Both are real world (typical really) examples of code minimum where a failed critical ATS or critical branch will take out 90% of the critical care area receptacles and 100% of the critical loads in operation.

    BTW, thank you for the history
    Last edited by mbrooke; 06-20-19, 05:53 PM.

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  • steve66
    replied
    Originally posted by mbrooke View Post
    Regarding the last part if more load meant greater chance of failure we would be talking about loading restrictions or restrictions on the max size equipment that could be used.
    But there are restrictions - big equipment goes on the equipment branch (only fractional horsepower motors are allowed on the critical branch), and only loads required for emergency use are allowed on the LS branch. There are other limits on what can be placed on each branch per 517. Also, its noted that the number of ATS's should be based on the load to be served, so they basically leave it up to the designer to decide when one ATS should become 2 separate ATS's. If you really want redundant branches to critical circuits, just install 2 separate ATS's.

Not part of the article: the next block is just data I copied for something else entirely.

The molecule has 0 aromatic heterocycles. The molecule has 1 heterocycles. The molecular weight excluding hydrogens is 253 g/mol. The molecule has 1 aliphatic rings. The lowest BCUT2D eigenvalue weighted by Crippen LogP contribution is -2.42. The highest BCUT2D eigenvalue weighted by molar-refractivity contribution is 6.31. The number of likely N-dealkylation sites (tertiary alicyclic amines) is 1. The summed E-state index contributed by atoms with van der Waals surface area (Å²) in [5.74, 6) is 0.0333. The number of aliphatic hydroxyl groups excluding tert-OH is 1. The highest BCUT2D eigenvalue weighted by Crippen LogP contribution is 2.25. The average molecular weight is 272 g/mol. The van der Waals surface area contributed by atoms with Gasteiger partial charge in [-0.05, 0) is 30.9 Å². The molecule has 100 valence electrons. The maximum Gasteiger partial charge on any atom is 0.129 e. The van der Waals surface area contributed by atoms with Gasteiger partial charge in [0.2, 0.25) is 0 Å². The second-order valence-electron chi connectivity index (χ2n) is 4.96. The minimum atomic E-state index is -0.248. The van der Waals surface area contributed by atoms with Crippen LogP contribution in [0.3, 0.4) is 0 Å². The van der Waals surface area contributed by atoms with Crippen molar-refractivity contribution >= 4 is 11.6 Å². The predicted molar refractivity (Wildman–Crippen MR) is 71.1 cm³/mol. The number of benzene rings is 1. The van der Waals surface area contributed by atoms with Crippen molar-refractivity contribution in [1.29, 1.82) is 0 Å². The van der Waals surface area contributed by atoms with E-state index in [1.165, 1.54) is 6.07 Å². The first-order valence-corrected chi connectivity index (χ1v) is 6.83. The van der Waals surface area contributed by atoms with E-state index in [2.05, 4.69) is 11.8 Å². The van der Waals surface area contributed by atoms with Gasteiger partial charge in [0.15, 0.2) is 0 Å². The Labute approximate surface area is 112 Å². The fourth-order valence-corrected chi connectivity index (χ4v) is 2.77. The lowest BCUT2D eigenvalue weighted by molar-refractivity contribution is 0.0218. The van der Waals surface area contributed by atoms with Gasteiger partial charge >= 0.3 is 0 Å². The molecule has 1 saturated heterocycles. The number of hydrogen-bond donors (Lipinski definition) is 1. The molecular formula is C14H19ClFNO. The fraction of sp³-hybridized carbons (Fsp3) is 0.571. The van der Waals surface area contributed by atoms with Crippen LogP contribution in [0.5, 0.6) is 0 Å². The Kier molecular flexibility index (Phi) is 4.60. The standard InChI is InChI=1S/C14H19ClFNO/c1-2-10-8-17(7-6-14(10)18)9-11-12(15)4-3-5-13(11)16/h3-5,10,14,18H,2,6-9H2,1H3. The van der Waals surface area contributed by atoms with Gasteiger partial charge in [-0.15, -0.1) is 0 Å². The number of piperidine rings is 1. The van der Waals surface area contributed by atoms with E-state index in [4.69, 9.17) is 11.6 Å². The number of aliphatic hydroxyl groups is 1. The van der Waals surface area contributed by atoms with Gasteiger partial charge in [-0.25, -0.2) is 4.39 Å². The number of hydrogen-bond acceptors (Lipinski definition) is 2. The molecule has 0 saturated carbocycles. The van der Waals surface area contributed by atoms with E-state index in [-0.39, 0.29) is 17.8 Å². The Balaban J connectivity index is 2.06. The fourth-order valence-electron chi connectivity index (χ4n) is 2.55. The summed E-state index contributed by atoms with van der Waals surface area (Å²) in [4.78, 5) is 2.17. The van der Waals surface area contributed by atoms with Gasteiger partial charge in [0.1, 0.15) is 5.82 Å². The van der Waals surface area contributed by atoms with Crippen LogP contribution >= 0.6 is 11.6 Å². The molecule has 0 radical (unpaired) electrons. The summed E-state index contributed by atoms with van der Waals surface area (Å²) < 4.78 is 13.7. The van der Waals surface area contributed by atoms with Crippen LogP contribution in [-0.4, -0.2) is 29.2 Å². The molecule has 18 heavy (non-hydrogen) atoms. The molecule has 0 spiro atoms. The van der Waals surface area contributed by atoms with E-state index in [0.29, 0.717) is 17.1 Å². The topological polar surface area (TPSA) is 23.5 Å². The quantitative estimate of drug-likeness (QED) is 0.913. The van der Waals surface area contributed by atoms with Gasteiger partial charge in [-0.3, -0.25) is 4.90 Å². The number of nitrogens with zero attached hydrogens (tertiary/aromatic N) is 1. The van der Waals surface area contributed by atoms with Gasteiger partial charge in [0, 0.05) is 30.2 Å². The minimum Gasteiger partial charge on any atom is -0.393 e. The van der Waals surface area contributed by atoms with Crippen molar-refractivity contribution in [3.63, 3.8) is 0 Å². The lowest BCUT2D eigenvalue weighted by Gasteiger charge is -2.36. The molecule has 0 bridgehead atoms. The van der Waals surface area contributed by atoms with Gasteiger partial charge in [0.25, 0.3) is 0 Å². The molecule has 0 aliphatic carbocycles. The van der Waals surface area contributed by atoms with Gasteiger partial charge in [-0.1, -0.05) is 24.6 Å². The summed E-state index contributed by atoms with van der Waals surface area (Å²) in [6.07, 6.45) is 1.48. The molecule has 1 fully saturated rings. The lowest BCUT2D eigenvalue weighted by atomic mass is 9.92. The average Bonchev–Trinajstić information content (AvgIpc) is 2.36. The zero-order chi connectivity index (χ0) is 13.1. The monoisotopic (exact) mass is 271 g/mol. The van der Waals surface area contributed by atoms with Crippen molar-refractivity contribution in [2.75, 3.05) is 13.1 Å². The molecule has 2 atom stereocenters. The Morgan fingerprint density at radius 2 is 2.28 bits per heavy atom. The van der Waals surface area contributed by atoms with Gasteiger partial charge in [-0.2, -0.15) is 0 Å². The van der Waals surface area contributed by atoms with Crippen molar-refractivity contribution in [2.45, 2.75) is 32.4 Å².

Originally posted by d0nut View Post

    Regardless, with all of the testing of the essential electrical system that is required, I would imagine that simultaneous failures of the utility and an ATS would be rather rare.
    Its not so much limited to an ATS failure. Having a breaker trip that supplies the ATS with em. power can also cause an area to be without power when the normal power is out. Or if a main breaker that's on the load of an ATS trips, that can also leave an area without power even when both the utility and generator are operational.

    I've heard that back in the 60's when backup generators for OR's became common, many engineers thought it was best to just put the entire OR on backup from a single ATS. I hear there were several blackouts in the OR's caused by either a tripped breaker or failed ATS's, while normal areas of the hospital where operating as normal under the usual utility power. Didn't take long for a code requirement for normal power to be added for critical care areas.

    Today that requirement still stands, unless the area is supplied by 2 separate critical branch ATS's.